Basically, from here on in, there’s quite a lot of mysterious theologising, and it all becomes a little highbrow for those of us who are quite keen on Richard Curtis films and Match of the Day. All the monks seem to be total oddballs, with a genuinely disgraceful line in haircuts. If there’s a barber in the Abbey, I say he’s the guilty one, regardless of the evidence, and deserves to hang. Also, nobody ever seems to smile, and there seem to be more rivalries and petty jealousies among the Benedictine monks than at a girls’ boarding school.

I looked up The Name of the Rose on Wikipedia, to see if I could make sense of it all, and found the following description of the book: ‘An intellectual mystery combining semiotics in fiction, biblical analysis, medieval studies, and literary theory.’ Whoop whoop! It’s hardly Jackie Collins, mind.

Ironically enough, though, it’s actually hugely enjoyable. It’s marvellously gloomy and atmospheric, and when you don’t know what’s going on, it’s just as rewarding to look at the screen and pay silent thanks to the fact that you’re not a 14th Century central European Benedictine Monk. Those dudes are not big on fun.

The best… and the rest:

Saturday 5th October

Prince Andrew and Scandal in the House of York, 9:20pm, Channel 5: A look back at the history of controversies involving Duke of Yorks past, continuing right up to the issue engulfing the current occupant of this traditionally troubled role.

Sunday 6th October

Thomas Cook: The Rise and Fall of Britain’s Oldest Travel Agent, 8pm, Channel 4: How did the company, a globally recognised travel brand, end up on the financial scrap heap?

Wonderful World of Baby Animals 1/6, 8pm, Channel 5: The perfect antidote to the stresses of the modern world. Tune in, empty brain, and look at all de ickle cuties. Awwwwww.

Monday 7th October

Motherland 1/6, 10pm, BBC Two: Welcome return of Sharon Horgan’s marvellously acerbic sitcom about the joys and perils of parenthood. It’s the start of the school year, and Julia, Liz and Tim meet a new mum, Amanda, who seems to have it all. Yuk!

Tuesday 8th October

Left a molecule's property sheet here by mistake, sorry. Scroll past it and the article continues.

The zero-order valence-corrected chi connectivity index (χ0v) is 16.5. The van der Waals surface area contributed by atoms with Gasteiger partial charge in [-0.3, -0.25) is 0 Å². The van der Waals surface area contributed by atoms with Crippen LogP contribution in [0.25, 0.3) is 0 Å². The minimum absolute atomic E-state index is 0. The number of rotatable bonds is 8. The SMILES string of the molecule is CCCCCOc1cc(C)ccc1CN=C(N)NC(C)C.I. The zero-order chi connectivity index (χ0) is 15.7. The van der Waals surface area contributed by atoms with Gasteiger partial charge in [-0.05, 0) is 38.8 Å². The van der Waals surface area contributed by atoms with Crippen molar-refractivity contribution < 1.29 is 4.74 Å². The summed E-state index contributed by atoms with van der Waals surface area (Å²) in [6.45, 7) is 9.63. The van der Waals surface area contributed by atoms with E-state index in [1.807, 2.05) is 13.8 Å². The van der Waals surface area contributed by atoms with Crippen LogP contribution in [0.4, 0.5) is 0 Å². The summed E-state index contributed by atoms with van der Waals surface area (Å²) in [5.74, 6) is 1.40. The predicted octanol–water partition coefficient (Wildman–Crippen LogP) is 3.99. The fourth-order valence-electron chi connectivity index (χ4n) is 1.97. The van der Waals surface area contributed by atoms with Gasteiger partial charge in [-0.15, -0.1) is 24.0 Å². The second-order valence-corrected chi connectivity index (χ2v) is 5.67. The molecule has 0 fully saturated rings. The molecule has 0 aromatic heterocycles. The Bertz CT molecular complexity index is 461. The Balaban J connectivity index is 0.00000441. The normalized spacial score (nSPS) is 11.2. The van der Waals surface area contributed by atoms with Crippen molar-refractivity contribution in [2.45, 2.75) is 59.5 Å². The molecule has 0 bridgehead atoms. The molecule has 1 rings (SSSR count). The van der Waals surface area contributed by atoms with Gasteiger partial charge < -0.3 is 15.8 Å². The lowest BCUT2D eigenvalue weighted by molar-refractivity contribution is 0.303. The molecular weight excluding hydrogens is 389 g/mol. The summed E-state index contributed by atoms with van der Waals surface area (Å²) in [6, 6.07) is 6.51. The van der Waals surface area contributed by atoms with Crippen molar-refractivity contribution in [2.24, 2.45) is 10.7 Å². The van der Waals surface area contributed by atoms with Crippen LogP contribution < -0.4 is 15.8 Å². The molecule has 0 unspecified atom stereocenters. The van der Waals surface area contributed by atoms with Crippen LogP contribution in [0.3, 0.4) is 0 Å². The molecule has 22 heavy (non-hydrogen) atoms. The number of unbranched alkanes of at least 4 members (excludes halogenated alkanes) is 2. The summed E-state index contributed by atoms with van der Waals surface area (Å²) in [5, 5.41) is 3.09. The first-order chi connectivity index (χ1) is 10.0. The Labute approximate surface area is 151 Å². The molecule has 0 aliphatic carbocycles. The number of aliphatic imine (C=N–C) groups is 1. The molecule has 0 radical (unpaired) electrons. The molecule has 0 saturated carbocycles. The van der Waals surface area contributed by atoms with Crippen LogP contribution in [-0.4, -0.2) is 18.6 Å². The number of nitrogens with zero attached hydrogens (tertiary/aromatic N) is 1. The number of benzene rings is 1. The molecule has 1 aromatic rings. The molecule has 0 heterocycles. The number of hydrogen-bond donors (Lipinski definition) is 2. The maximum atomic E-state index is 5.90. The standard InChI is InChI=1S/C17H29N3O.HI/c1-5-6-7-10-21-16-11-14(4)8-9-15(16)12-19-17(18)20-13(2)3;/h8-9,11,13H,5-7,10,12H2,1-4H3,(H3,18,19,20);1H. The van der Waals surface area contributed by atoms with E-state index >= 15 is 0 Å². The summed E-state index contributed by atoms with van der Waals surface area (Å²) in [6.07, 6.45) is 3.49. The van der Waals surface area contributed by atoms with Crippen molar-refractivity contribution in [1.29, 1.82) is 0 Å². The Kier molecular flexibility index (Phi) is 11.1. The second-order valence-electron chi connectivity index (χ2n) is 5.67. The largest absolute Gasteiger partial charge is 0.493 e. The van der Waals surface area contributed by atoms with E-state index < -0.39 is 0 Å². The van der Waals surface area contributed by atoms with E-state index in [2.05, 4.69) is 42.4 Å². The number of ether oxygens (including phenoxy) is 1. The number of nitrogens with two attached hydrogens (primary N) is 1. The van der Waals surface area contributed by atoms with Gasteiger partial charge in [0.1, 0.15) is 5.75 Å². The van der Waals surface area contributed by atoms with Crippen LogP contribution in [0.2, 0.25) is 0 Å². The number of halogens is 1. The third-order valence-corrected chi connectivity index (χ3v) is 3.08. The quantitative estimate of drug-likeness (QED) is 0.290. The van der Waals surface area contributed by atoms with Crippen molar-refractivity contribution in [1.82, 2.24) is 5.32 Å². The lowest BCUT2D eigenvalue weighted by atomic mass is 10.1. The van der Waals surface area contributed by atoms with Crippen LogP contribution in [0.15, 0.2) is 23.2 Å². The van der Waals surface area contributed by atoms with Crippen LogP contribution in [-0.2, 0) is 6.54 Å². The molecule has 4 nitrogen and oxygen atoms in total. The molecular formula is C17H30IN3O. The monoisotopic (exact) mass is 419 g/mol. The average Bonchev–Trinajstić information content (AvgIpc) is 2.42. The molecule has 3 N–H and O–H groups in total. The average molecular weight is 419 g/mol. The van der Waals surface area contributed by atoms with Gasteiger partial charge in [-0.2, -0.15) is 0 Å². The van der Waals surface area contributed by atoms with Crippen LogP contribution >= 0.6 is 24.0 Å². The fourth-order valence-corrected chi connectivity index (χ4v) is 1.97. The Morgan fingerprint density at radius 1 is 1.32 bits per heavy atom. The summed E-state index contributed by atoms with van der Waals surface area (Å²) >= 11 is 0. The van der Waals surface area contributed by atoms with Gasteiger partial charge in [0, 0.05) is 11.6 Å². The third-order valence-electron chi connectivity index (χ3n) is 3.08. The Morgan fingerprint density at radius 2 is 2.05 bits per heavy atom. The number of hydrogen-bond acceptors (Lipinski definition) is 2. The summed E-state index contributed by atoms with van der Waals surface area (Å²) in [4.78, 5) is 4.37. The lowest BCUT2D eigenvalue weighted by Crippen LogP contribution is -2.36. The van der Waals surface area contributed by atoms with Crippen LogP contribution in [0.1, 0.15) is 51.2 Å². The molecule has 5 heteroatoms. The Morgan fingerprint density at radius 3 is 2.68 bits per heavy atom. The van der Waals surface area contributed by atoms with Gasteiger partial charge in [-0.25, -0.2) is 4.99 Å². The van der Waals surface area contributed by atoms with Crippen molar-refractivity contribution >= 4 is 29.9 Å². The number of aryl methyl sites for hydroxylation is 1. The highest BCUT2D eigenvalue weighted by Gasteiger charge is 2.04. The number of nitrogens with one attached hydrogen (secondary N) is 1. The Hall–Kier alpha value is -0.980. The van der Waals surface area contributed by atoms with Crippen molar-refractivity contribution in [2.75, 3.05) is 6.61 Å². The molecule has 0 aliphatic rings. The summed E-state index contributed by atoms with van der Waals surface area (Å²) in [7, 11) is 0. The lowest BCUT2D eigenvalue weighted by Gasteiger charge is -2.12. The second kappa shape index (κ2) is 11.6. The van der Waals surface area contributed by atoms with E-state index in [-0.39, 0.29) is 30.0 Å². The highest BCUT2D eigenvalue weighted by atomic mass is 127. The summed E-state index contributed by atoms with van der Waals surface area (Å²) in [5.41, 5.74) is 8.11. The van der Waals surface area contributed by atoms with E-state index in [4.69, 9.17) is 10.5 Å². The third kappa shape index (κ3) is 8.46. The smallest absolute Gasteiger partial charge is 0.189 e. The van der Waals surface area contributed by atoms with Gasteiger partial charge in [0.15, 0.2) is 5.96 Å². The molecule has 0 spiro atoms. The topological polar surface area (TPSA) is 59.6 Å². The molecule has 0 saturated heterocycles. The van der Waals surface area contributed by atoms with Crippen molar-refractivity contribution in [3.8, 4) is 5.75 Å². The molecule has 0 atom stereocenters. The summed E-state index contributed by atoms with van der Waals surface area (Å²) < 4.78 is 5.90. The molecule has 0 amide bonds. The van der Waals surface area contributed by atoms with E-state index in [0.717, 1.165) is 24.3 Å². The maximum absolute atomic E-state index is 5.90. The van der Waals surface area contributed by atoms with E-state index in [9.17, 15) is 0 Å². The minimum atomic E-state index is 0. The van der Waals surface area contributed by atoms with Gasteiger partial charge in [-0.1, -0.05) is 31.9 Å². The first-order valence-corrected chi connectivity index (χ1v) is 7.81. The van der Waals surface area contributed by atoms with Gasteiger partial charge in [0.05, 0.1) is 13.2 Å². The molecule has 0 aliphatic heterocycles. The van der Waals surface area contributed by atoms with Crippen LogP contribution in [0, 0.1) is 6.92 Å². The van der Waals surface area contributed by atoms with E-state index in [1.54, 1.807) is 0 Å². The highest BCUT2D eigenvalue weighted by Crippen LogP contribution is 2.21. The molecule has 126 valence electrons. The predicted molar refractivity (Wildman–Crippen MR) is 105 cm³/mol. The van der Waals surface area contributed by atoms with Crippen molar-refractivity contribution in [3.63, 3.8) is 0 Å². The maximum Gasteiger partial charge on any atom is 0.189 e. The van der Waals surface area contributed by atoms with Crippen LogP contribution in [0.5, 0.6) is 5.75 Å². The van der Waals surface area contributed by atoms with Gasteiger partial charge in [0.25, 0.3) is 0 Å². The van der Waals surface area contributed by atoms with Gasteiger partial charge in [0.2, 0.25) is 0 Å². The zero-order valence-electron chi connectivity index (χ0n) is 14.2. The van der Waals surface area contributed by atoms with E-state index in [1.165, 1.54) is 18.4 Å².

The River Thames: Then and Now 1/3, 8pm, Channel 5: A new series looking at the role the mighty river has played in shaping the development of London.

Wednesday 9th October

Catching Britain’s Killers: The Crimes that Changed Us 1/3, 9pm, BBC Two: The stories of the murder investigations that led to changes in the law, interrogation methods and forensic analysis.

Thursday 10th October

Million Dollar Wedding Planner, 9pm, BBC Two: Meet Lelian Chew, the wedding organiser in the Far East who only takes on ten events a year, each one costing an average of $1 million. Prepare for an overwhelming assault of the tacky, the vulgar and the downright camp!

Friday 11th October

Live International Football: Czech Republic v England, 7pm, ITV: Perhaps the toughest match of England’s European qualifying campaign sees them visit the Czech Republic, as yet unbeaten at home during the campaign.

Have I Got News for You, 9pm, BBC One: The satirical panel show returns. But what WILL they find to talk about?

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The opinions expressed are those of the author and are not held by Saga unless specifically stated. The material is for general information only and does not constitute investment, tax, legal, medical or other form of advice. You should not rely on this information to make (or refrain from making) any decisions. Always obtain independent, professional advice for your own particular situation.